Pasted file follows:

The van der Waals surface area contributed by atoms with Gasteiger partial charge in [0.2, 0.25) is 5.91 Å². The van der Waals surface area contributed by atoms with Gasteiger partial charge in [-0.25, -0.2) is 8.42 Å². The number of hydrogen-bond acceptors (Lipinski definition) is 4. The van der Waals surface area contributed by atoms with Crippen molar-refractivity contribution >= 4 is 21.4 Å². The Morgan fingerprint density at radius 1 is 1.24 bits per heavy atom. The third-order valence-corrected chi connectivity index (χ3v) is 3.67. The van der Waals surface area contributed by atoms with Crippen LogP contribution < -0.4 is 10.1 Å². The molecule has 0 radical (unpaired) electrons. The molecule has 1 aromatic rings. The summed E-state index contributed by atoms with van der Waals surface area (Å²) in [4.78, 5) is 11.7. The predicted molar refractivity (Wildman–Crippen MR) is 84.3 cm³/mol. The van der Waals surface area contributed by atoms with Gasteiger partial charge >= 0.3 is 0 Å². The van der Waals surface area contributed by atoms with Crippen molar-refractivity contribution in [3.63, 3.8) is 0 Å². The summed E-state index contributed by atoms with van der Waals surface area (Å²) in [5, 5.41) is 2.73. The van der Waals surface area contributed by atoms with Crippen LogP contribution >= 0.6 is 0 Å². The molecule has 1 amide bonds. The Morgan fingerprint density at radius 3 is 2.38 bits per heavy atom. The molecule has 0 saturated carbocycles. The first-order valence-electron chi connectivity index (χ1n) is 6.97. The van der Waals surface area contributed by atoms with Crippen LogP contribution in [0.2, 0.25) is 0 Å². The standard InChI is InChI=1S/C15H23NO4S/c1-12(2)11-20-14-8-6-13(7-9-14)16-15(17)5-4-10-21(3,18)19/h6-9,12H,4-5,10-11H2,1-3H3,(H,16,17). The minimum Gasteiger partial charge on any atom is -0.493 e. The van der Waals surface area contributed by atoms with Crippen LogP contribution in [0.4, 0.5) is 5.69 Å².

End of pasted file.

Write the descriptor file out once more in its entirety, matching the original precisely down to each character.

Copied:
The van der Waals surface area contributed by atoms with Gasteiger partial charge in [0.2, 0.25) is 5.91 Å². The van der Waals surface area contributed by atoms with Gasteiger partial charge in [-0.25, -0.2) is 8.42 Å². The number of hydrogen-bond acceptors (Lipinski definition) is 4. The van der Waals surface area contributed by atoms with Crippen molar-refractivity contribution >= 4 is 21.4 Å². The Morgan fingerprint density at radius 1 is 1.24 bits per heavy atom. The third-order valence-corrected chi connectivity index (χ3v) is 3.67. The van der Waals surface area contributed by atoms with Crippen LogP contribution < -0.4 is 10.1 Å². The molecule has 0 radical (unpaired) electrons. The molecule has 1 aromatic rings. The summed E-state index contributed by atoms with van der Waals surface area (Å²) in [4.78, 5) is 11.7. The predicted molar refractivity (Wildman–Crippen MR) is 84.3 cm³/mol. The van der Waals surface area contributed by atoms with Gasteiger partial charge >= 0.3 is 0 Å². The van der Waals surface area contributed by atoms with Crippen molar-refractivity contribution in [3.63, 3.8) is 0 Å². The summed E-state index contributed by atoms with van der Waals surface area (Å²) in [5, 5.41) is 2.73. The van der Waals surface area contributed by atoms with Crippen LogP contribution >= 0.6 is 0 Å². The molecule has 1 amide bonds. The Morgan fingerprint density at radius 3 is 2.38 bits per heavy atom. The molecule has 0 saturated carbocycles. The first-order valence-electron chi connectivity index (χ1n) is 6.97. The van der Waals surface area contributed by atoms with Crippen LogP contribution in [0.2, 0.25) is 0 Å². The standard InChI is InChI=1S/C15H23NO4S/c1-12(2)11-20-14-8-6-13(7-9-14)16-15(17)5-4-10-21(3,18)19/h6-9,12H,4-5,10-11H2,1-3H3,(H,16,17). The minimum Gasteiger partial charge on any atom is -0.493 e. The van der Waals surface area contributed by atoms with Crippen LogP contribution in [0.4, 0.5) is 5.69 Å².